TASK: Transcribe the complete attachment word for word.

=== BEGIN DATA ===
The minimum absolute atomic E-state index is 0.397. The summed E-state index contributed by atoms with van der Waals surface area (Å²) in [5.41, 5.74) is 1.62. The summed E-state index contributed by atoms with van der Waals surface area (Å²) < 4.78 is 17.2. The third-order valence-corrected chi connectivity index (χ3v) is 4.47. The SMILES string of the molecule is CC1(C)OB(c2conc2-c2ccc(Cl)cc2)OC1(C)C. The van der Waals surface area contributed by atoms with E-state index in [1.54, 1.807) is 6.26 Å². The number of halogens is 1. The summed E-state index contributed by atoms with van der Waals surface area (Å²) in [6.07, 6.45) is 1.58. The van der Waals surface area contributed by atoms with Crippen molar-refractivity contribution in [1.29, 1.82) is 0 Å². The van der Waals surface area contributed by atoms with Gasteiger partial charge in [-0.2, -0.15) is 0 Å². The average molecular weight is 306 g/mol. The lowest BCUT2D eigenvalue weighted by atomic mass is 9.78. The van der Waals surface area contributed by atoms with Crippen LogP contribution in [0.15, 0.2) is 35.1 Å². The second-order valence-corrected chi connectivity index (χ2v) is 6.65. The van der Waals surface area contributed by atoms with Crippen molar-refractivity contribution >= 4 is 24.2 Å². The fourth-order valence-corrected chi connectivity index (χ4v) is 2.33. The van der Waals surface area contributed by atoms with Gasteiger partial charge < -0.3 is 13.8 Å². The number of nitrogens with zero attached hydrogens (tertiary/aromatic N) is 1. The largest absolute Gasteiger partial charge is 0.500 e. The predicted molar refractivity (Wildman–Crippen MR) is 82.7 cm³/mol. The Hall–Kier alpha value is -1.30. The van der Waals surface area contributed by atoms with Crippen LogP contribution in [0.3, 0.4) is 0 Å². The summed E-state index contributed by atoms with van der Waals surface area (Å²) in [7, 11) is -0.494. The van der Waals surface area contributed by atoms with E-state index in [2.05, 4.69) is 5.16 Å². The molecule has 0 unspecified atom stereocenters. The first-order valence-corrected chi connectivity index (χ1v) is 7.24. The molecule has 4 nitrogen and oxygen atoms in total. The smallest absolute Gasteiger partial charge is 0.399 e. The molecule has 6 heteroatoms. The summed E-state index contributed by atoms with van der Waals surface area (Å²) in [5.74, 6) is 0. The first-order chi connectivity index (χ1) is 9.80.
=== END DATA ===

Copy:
The minimum absolute atomic E-state index is 0.397. The summed E-state index contributed by atoms with van der Waals surface area (Å²) in [5.41, 5.74) is 1.62. The summed E-state index contributed by atoms with van der Waals surface area (Å²) < 4.78 is 17.2. The third-order valence-corrected chi connectivity index (χ3v) is 4.47. The SMILES string of the molecule is CC1(C)OB(c2conc2-c2ccc(Cl)cc2)OC1(C)C. The van der Waals surface area contributed by atoms with E-state index in [1.54, 1.807) is 6.26 Å². The number of halogens is 1. The summed E-state index contributed by atoms with van der Waals surface area (Å²) in [6.07, 6.45) is 1.58. The van der Waals surface area contributed by atoms with Crippen molar-refractivity contribution in [1.29, 1.82) is 0 Å². The van der Waals surface area contributed by atoms with Gasteiger partial charge in [-0.2, -0.15) is 0 Å². The average molecular weight is 306 g/mol. The lowest BCUT2D eigenvalue weighted by atomic mass is 9.78. The van der Waals surface area contributed by atoms with Crippen LogP contribution in [0.15, 0.2) is 35.1 Å². The second-order valence-corrected chi connectivity index (χ2v) is 6.65. The van der Waals surface area contributed by atoms with Crippen molar-refractivity contribution >= 4 is 24.2 Å². The fourth-order valence-corrected chi connectivity index (χ4v) is 2.33. The van der Waals surface area contributed by atoms with Gasteiger partial charge < -0.3 is 13.8 Å². The number of nitrogens with zero attached hydrogens (tertiary/aromatic N) is 1. The largest absolute Gasteiger partial charge is 0.500 e. The predicted molar refractivity (Wildman–Crippen MR) is 82.7 cm³/mol. The Hall–Kier alpha value is -1.30. The van der Waals surface area contributed by atoms with Crippen LogP contribution in [0.3, 0.4) is 0 Å². The summed E-state index contributed by atoms with van der Waals surface area (Å²) in [7, 11) is -0.494. The van der Waals surface area contributed by atoms with E-state index in [2.05, 4.69) is 5.16 Å². The molecule has 0 unspecified atom stereocenters. The first-order valence-corrected chi connectivity index (χ1v) is 7.24. The molecule has 4 nitrogen and oxygen atoms in total. The smallest absolute Gasteiger partial charge is 0.399 e. The molecule has 6 heteroatoms. The summed E-state index contributed by atoms with van der Waals surface area (Å²) in [5.74, 6) is 0. The first-order chi connectivity index (χ1) is 9.80.